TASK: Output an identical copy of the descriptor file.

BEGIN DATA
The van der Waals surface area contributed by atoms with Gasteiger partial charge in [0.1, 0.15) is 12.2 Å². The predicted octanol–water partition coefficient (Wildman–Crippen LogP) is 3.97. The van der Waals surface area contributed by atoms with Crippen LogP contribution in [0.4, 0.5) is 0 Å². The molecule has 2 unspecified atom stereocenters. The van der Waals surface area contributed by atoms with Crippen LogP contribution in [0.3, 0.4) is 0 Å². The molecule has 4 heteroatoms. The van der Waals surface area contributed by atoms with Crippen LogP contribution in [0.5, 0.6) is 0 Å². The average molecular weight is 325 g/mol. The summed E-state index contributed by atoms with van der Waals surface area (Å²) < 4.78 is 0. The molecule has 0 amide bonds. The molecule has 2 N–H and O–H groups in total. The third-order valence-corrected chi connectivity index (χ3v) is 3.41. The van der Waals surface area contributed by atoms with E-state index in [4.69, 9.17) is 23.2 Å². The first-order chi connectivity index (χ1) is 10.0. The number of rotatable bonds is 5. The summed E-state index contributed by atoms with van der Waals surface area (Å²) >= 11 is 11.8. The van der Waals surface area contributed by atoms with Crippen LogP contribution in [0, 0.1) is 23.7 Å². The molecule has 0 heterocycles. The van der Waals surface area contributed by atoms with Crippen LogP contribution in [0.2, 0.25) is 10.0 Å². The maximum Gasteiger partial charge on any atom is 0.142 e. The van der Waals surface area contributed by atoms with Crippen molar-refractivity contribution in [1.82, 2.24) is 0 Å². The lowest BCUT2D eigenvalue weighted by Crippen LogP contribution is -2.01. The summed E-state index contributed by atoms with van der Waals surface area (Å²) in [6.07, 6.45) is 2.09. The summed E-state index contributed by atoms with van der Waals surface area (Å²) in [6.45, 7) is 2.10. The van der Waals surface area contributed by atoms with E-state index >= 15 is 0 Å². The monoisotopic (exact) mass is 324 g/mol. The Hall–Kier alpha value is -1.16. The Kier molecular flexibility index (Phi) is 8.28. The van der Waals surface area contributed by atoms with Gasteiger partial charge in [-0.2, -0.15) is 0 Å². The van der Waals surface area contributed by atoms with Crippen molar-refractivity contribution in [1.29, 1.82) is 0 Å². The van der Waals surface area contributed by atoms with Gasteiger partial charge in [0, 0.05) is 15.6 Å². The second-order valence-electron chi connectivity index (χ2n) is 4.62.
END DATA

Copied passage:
The van der Waals surface area contributed by atoms with Gasteiger partial charge in [0.1, 0.15) is 12.2 Å². The predicted octanol–water partition coefficient (Wildman–Crippen LogP) is 3.97. The van der Waals surface area contributed by atoms with Crippen LogP contribution in [0.4, 0.5) is 0 Å². The molecule has 2 unspecified atom stereocenters. The van der Waals surface area contributed by atoms with Crippen LogP contribution in [0.3, 0.4) is 0 Å². The molecule has 4 heteroatoms. The van der Waals surface area contributed by atoms with Crippen LogP contribution in [0.5, 0.6) is 0 Å². The average molecular weight is 325 g/mol. The summed E-state index contributed by atoms with van der Waals surface area (Å²) < 4.78 is 0. The molecule has 0 amide bonds. The molecule has 2 N–H and O–H groups in total. The third-order valence-corrected chi connectivity index (χ3v) is 3.41. The van der Waals surface area contributed by atoms with E-state index in [4.69, 9.17) is 23.2 Å². The first-order chi connectivity index (χ1) is 10.0. The number of rotatable bonds is 5. The summed E-state index contributed by atoms with van der Waals surface area (Å²) >= 11 is 11.8. The van der Waals surface area contributed by atoms with Crippen LogP contribution in [0, 0.1) is 23.7 Å². The molecule has 0 heterocycles. The van der Waals surface area contributed by atoms with Crippen LogP contribution in [0.2, 0.25) is 10.0 Å². The maximum Gasteiger partial charge on any atom is 0.142 e. The van der Waals surface area contributed by atoms with Crippen molar-refractivity contribution in [1.82, 2.24) is 0 Å². The lowest BCUT2D eigenvalue weighted by Crippen LogP contribution is -2.01. The summed E-state index contributed by atoms with van der Waals surface area (Å²) in [6.07, 6.45) is 2.09. The summed E-state index contributed by atoms with van der Waals surface area (Å²) in [6.45, 7) is 2.10. The van der Waals surface area contributed by atoms with E-state index >= 15 is 0 Å². The monoisotopic (exact) mass is 324 g/mol. The Hall–Kier alpha value is -1.16. The Kier molecular flexibility index (Phi) is 8.28. The van der Waals surface area contributed by atoms with Gasteiger partial charge in [-0.2, -0.15) is 0 Å². The van der Waals surface area contributed by atoms with Crippen molar-refractivity contribution in [1.29, 1.82) is 0 Å². The van der Waals surface area contributed by atoms with Gasteiger partial charge in [0, 0.05) is 15.6 Å². The second-order valence-electron chi connectivity index (χ2n) is 4.62.